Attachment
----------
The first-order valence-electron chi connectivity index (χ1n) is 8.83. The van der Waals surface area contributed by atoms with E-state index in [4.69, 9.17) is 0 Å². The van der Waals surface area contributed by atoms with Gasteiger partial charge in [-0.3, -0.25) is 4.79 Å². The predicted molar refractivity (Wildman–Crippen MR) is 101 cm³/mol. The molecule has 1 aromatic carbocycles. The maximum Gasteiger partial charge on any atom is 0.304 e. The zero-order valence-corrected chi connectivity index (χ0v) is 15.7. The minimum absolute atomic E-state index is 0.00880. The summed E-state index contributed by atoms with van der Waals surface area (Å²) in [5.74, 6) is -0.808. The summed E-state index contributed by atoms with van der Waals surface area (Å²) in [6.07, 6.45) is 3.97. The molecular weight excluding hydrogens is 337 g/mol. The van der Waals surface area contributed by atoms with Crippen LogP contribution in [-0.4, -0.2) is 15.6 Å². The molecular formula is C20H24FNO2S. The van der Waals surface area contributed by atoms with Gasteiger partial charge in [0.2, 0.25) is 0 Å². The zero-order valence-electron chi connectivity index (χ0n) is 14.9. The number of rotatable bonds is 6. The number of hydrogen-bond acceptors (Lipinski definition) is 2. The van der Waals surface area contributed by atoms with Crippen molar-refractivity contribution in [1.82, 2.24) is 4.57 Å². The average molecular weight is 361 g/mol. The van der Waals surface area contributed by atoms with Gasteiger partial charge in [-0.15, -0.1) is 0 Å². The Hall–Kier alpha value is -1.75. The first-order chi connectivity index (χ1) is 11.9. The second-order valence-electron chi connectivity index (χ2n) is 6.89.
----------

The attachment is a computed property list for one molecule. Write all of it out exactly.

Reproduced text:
The first-order valence-electron chi connectivity index (χ1n) is 8.83. The van der Waals surface area contributed by atoms with E-state index in [4.69, 9.17) is 0 Å². The van der Waals surface area contributed by atoms with Gasteiger partial charge in [-0.3, -0.25) is 4.79 Å². The predicted molar refractivity (Wildman–Crippen MR) is 101 cm³/mol. The molecule has 1 aromatic carbocycles. The maximum Gasteiger partial charge on any atom is 0.304 e. The zero-order valence-corrected chi connectivity index (χ0v) is 15.7. The minimum absolute atomic E-state index is 0.00880. The summed E-state index contributed by atoms with van der Waals surface area (Å²) in [5.74, 6) is -0.808. The summed E-state index contributed by atoms with van der Waals surface area (Å²) in [6.07, 6.45) is 3.97. The molecular weight excluding hydrogens is 337 g/mol. The van der Waals surface area contributed by atoms with Crippen LogP contribution in [-0.4, -0.2) is 15.6 Å². The molecular formula is C20H24FNO2S. The van der Waals surface area contributed by atoms with Gasteiger partial charge in [0.2, 0.25) is 0 Å². The zero-order valence-electron chi connectivity index (χ0n) is 14.9. The number of rotatable bonds is 6. The number of hydrogen-bond acceptors (Lipinski definition) is 2. The van der Waals surface area contributed by atoms with Crippen molar-refractivity contribution in [1.82, 2.24) is 4.57 Å². The average molecular weight is 361 g/mol. The van der Waals surface area contributed by atoms with Gasteiger partial charge in [-0.15, -0.1) is 0 Å². The Hall–Kier alpha value is -1.75. The first-order chi connectivity index (χ1) is 11.9. The second-order valence-electron chi connectivity index (χ2n) is 6.89.